Combustible Celluloid
Own it:
Search for Posters
Search for streaming:
NetflixHuluGoogle PlayGooglePlayCan I
With: Christopher Plummer, Martin Landau, Dean Norris, Bruno Ganz, Henry Czerny, Jürgen Prochnow, James Cade, Peter DaCunha, Heinz Lieven, Sofia Wells, Jane Spidell, Stefani Kimber, Kim Roberts, Amanda Smith, Natalie Krill
Written by: Benjamin August
Directed by: Atom Egoyan
MPAA Rating: R for a sequence of violence and language
Running Time: 95
Date: 02/12/2016

Remember (2016)

3 1/2 Stars (out of 4)


By Jeffrey M. Anderson

Canadian director Atom Egoyan offers his best work in ages with this quietly observant drama. Paying special attention to sounds, places, and tones, the movie turns unexpectedly moving and powerful. Remember recalls Egoyan's best films, Exotica, Felicia's Journey, and the Oscar-nominated The Sweet Hereafter; like those, it's an exploration of unsettling things simmering under the surface. A lesser director could have played this like a cheap thriller, with more suspense, but Egoyan explores the deeper meanings of things.

In an assisted living community, Zev (Christopher Plummer) has just lost his wife, and his memory has been failing. Fellow resident Max (Martin Landau), who is wheelchair bound and dependent on an oxygen tank, reminds him of a plan that they have concocted together. Since both are survivors of a concentration camp in Auschwitz, Max has researched the possible location one particular Nazi guard, and Zev will go out, purchase a gun, and kill him. Each time Zev sleeps, he must re-read a letter from Max to jog his memory. Zev's journey includes a few false alarms, and things take a perilous turn when he meets a hateful Neo-Nazi (Dean Norris), but nothing can prepare him for what's in store when he finally finds his man.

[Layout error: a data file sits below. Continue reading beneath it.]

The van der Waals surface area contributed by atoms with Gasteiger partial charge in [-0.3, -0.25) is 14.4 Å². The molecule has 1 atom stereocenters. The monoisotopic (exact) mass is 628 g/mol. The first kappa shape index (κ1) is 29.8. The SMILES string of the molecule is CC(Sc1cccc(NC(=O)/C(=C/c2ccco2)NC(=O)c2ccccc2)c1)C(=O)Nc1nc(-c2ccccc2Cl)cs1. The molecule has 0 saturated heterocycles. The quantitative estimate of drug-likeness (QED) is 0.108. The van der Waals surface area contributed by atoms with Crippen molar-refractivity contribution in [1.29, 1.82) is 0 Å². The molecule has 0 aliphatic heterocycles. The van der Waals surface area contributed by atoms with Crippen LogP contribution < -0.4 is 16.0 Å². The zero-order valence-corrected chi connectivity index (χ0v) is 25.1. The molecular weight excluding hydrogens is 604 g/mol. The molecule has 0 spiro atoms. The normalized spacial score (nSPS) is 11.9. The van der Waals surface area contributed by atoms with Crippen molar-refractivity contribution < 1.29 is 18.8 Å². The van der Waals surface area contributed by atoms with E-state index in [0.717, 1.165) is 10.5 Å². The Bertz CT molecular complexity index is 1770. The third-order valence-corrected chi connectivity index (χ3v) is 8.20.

The mood here is incredibly vivid. The noises of a train station, or a pause at a passport checkpoint, creates a strange chill, while the sounds of a nearby demolition site, accompanied by a barking dog, causes tense agitation. Yet as the story unfolds, Egoyan gives us plenty to think about, from the plight of a homosexual German to the various motivations and justifications of the guards, without preaching, showing gruesome flashbacks, or making his points too obvious.

Movies Unlimtied